More recent studies have urged the benefits of expanding considerations of the cultural, entertainment, and lifestyle aspects of community life. Florida , for example, argues that successful economic development efforts can depend upon attracting and retaining a “creative class” (e.g., artists), a technologically based industry, and a culturally tolerant population (e.g., tolerant of gay rights). Employing a human capital model, Florida suggests that if leaders focus on attracting and retaining people, business will follow. While debate on this creative thesis continues, some scholars make broadly compatible arguments about the significance of cultural and entertainment opportunities for a city’s population and its political and business leadership (see, e.g., [20, 21]). In short, the economic growth aspects of what can be labeled nontraditional activities are recognized and promoted as an alternative to the traditional approach, at least among a cohort of scholars.
The extent to which the thinking of practitioners mirrors that of some scholars is an open question; however, it seems fair to say that most city economic development efforts have continued in the traditional vein [22, 23]. Despite continued pursuit of traditional economic strategies by most city leaders, a modern public appears more watchful of political leaders and less prone to accept the adverse consequences of decisions that threaten the broader quality of life than in the past. Lubell et al. note that “as growth pressures intensify, many citizens will begin to demand growth management in order to preserve community resources” (: 650). Growth management demands may increasingly signal the need for city leaders to give greater weight to a broader mix of community considerations that yield different types of strategies—some we can label traditional, others, nontraditional. The guiding question of our analysis is as follows: under what conditions are city leaders more likely to consider nontraditional community concerns when deciding on economic development strategies for their city?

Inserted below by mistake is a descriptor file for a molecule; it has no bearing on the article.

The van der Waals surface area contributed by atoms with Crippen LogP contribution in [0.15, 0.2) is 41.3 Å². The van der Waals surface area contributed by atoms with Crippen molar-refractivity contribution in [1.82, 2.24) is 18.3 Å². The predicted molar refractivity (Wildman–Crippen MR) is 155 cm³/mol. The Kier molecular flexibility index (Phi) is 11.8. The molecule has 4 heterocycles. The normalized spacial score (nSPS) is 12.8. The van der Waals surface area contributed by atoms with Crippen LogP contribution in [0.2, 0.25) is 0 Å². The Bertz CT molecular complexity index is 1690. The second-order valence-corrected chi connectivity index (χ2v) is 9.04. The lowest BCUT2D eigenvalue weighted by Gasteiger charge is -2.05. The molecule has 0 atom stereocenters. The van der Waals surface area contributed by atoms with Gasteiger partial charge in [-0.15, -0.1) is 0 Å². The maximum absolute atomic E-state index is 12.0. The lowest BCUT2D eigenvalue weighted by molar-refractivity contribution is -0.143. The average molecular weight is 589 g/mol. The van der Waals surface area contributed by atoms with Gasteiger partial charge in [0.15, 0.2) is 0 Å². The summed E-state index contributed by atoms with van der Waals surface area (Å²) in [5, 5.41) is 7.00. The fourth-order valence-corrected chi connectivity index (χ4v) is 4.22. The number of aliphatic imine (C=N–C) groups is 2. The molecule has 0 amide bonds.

2. Economic Development Perspective, Leadership Position, and Level of Professionalism
To answer our question, we focus on city leadership. City economic development policy is formulated, and decisions are made by a leadership cohort. City leadership, however, is not monolithic; rather, it represents different sectors (i.e., public, private, and nonprofit) as well as different institutions and constituencies that vary depending upon locality. Our analysis investigates the economic development perspectives of a particular set of leaders involved in city-level decision making about economic policy specifically those of mayors, managers, council presidents, and chamber of commerce and economic development corporation leaders. While this leadership set does not necessarily include the full spectrum of economic development participants in each city, and while the respective leaders identified in our set may not play the same roles in any given city, economic policy studies indicate these five institutional actors tend to play significant roles in city economic development (see e.g., , forthcoming, , regarding economic development corporations; [27, 28], for city managers;  for mayors;  regarding local chambers;  for city councils). Furthermore, these five officeholders are representative of the types of institutional city leaders we find in Texas, the state from which our data are drawn (discussed below).